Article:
People do not live in alphabetical order. When viewing earlier records, determine if the records have been put in rough alphabetical order. That strips some of the geographic residential clues that some records provide. The names in this 1800 census all live in the same township, but are not necessarily “close” neighbors as the names have been grouped by initial letter of the last name.
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Sometimes a census record is all we have to indicate that an ancestor lived until a certain point in time and that enumeration is often used as a “last alive on” date. Whenever I see an unsourced death date of 1800, 1810, etc. for an ancestor in an online tree or any reference, I wonder: did someone enter his death date as “after 1800” and did someone (or their software) strip the “after” from that date? Several genealogists indicate that a relative died in 1800–no source. The last census in which he is recorded is 1800. While I don’t use these unsourced dates of death in my own records, I still wonder if there is any credence to the year of death they have. Did they find something […]
Not everyone who owned land lived on it. Deeds of sale and acquisition may indicate where the property owner actually lived. Some property tax records (if still extant) may indicate properties that were owned by non-residents. Heirs may own property even after they have left an area and, in the early days of settlement, speculators may acquire larger amounts of property in hopes of turning a profit.
If your ancestor owned property, he somehow acquired it. If there is no apparent deed for him in the index of records, consider the following possibilities: your relative inherited the property and there was no actual deed of acquisition–the will served as the deed your ancestor’s name was spelled really incorrectly on the deed–minor spelling issues aside, this was usually not the case your ancestor acquired the property via a patent–which somehow never was recorded your ancestor’s deed simply did not get in the index the county boundary changed and the acquisition records are recorded in the county where the property was located at the time it was acquired the deed never was recorded you overlooked it in the index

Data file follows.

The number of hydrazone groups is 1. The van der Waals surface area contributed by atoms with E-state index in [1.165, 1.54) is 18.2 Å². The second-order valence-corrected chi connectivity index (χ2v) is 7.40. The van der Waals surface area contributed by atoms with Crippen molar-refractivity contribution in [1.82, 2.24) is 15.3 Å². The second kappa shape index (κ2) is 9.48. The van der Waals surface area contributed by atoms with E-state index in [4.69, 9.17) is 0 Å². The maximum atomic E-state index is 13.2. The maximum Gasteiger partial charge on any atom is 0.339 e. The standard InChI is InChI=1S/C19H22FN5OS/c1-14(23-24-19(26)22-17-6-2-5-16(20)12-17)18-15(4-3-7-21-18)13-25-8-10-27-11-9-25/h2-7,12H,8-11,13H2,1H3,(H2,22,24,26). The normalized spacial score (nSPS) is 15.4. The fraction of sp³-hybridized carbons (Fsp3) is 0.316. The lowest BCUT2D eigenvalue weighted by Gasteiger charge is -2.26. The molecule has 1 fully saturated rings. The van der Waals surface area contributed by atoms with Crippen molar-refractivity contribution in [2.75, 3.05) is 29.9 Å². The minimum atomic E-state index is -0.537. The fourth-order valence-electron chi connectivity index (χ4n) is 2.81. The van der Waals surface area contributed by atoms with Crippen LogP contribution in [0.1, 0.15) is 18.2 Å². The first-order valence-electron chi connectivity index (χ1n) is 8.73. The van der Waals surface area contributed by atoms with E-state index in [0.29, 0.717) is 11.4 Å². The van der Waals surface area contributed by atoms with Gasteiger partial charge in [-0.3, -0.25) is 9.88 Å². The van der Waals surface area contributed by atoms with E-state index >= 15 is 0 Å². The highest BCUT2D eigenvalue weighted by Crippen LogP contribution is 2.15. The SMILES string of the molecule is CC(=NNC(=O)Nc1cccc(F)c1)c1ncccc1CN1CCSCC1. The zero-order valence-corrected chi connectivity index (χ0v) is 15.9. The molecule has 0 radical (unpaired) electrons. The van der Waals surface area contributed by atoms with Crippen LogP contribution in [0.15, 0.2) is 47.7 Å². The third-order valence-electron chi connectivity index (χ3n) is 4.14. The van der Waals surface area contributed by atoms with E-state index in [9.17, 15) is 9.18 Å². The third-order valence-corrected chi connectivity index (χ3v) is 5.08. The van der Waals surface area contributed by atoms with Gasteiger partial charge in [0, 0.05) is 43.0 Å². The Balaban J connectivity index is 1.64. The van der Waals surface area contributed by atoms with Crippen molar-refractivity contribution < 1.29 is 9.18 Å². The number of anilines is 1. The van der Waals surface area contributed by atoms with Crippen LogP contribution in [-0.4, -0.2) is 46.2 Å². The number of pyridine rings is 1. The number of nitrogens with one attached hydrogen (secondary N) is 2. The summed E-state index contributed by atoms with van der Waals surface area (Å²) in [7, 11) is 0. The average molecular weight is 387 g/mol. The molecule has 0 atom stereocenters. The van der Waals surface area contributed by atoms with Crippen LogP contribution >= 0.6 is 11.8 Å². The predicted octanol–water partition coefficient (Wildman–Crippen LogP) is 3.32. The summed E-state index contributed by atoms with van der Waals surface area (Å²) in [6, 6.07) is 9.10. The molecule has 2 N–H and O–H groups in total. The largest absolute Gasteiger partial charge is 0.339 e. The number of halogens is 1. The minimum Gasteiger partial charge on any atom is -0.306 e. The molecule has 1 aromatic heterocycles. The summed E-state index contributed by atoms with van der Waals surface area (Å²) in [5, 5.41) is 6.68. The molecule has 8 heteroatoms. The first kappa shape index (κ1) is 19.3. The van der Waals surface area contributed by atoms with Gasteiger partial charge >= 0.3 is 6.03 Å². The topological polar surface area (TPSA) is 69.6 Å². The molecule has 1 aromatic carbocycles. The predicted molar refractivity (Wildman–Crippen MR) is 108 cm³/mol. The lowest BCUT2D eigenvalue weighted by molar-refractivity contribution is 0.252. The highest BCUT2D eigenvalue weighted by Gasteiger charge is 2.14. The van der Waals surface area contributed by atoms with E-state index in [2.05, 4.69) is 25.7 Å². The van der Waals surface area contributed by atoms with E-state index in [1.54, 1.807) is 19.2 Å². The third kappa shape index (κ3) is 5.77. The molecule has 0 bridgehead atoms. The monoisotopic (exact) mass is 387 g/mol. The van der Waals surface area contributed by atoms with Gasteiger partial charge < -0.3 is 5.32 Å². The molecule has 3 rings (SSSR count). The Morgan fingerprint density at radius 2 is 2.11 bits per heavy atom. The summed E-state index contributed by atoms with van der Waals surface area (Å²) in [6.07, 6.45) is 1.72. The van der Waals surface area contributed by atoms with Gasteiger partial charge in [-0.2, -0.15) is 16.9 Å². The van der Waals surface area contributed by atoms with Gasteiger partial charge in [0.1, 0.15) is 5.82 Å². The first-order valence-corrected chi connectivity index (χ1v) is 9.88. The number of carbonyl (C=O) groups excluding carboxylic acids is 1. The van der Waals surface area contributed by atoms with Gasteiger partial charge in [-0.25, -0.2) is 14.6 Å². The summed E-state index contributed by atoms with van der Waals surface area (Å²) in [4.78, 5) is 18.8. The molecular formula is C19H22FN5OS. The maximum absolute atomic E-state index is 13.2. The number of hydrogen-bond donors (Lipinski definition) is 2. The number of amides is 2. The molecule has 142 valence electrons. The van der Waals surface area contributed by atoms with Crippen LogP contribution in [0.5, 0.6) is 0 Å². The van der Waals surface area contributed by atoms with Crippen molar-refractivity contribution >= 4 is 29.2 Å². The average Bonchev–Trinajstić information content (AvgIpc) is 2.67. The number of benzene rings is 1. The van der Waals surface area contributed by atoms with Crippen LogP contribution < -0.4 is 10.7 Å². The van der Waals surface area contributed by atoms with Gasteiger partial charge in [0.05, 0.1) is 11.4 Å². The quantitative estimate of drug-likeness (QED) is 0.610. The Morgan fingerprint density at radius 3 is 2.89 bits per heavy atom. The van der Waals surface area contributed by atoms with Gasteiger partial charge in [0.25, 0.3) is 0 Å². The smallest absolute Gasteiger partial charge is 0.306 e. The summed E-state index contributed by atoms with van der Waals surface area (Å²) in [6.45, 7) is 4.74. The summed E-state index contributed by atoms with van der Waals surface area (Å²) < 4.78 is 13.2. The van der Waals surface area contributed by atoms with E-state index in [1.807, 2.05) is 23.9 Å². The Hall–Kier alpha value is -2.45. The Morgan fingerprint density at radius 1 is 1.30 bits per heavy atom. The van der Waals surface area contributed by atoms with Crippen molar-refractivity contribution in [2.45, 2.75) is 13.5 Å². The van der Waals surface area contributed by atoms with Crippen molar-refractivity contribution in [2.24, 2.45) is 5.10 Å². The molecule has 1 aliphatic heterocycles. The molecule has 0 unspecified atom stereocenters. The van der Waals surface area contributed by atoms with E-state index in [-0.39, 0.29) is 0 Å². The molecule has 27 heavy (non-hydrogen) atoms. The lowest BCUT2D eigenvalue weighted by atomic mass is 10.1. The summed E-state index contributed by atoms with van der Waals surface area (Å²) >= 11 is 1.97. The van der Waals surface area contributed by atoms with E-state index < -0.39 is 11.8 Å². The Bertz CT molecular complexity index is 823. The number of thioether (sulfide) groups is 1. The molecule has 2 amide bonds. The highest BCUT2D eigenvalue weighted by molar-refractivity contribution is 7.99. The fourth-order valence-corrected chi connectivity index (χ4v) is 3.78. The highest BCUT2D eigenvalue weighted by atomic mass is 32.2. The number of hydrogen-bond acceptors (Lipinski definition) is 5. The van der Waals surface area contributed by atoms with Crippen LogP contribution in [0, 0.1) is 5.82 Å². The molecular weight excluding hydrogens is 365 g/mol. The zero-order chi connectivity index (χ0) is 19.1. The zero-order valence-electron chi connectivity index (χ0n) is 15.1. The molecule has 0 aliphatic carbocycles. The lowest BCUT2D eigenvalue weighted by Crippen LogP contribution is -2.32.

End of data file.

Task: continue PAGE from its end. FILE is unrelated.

A rood is a unit of land area that usually is equal to 1/4 of an acre.
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Between Google searches, mindlessly surfing the internet, and websites that serve up results from numerous databases, it is easy to locate an image of a record and have no idea what that record is of. It’s important that you find out and not assume. There are several reasons, including: citations can’t be made if you don’t know what the record is you may have a cropped portion of the original image the record may be just one page in a multi-page document there may be other records generated as a part of the process that created the record you did find an image of Ask your genealogy colleagues, genealogy society members, genealogy Facebook group members, etc. what the record is of if you don’t know. Not asking and […]
In the United States someone who has a “minor naturalization” means that their naturalization process was different because they immigrated when they were a minor. There’s more about minor naturalizations in this article on the topic.   Check out GenealogyBank‘s offer for our fans.